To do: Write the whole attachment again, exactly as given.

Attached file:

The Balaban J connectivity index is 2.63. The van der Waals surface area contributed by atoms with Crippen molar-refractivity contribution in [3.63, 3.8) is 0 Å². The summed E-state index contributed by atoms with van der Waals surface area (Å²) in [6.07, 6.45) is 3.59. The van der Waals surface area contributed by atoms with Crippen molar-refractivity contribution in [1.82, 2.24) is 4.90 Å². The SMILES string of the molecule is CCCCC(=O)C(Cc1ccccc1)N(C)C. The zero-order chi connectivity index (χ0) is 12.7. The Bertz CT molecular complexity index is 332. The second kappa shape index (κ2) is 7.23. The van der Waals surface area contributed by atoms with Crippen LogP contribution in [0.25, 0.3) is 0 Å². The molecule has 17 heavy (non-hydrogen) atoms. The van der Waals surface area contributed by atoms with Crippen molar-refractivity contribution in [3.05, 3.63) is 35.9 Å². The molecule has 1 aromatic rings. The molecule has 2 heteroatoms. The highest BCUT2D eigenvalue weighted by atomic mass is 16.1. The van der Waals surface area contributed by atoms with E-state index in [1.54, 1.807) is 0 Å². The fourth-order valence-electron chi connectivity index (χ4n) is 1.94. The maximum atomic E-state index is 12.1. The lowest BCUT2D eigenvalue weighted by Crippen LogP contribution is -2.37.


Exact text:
The Balaban J connectivity index is 2.63. The van der Waals surface area contributed by atoms with Crippen molar-refractivity contribution in [3.63, 3.8) is 0 Å². The summed E-state index contributed by atoms with van der Waals surface area (Å²) in [6.07, 6.45) is 3.59. The van der Waals surface area contributed by atoms with Crippen molar-refractivity contribution in [1.82, 2.24) is 4.90 Å². The SMILES string of the molecule is CCCCC(=O)C(Cc1ccccc1)N(C)C. The zero-order chi connectivity index (χ0) is 12.7. The Bertz CT molecular complexity index is 332. The second kappa shape index (κ2) is 7.23. The van der Waals surface area contributed by atoms with Crippen LogP contribution in [0.25, 0.3) is 0 Å². The molecule has 17 heavy (non-hydrogen) atoms. The van der Waals surface area contributed by atoms with Crippen molar-refractivity contribution in [3.05, 3.63) is 35.9 Å². The molecule has 1 aromatic rings. The molecule has 2 heteroatoms. The highest BCUT2D eigenvalue weighted by atomic mass is 16.1. The van der Waals surface area contributed by atoms with E-state index in [1.54, 1.807) is 0 Å². The fourth-order valence-electron chi connectivity index (χ4n) is 1.94. The maximum atomic E-state index is 12.1. The lowest BCUT2D eigenvalue weighted by Crippen LogP contribution is -2.37.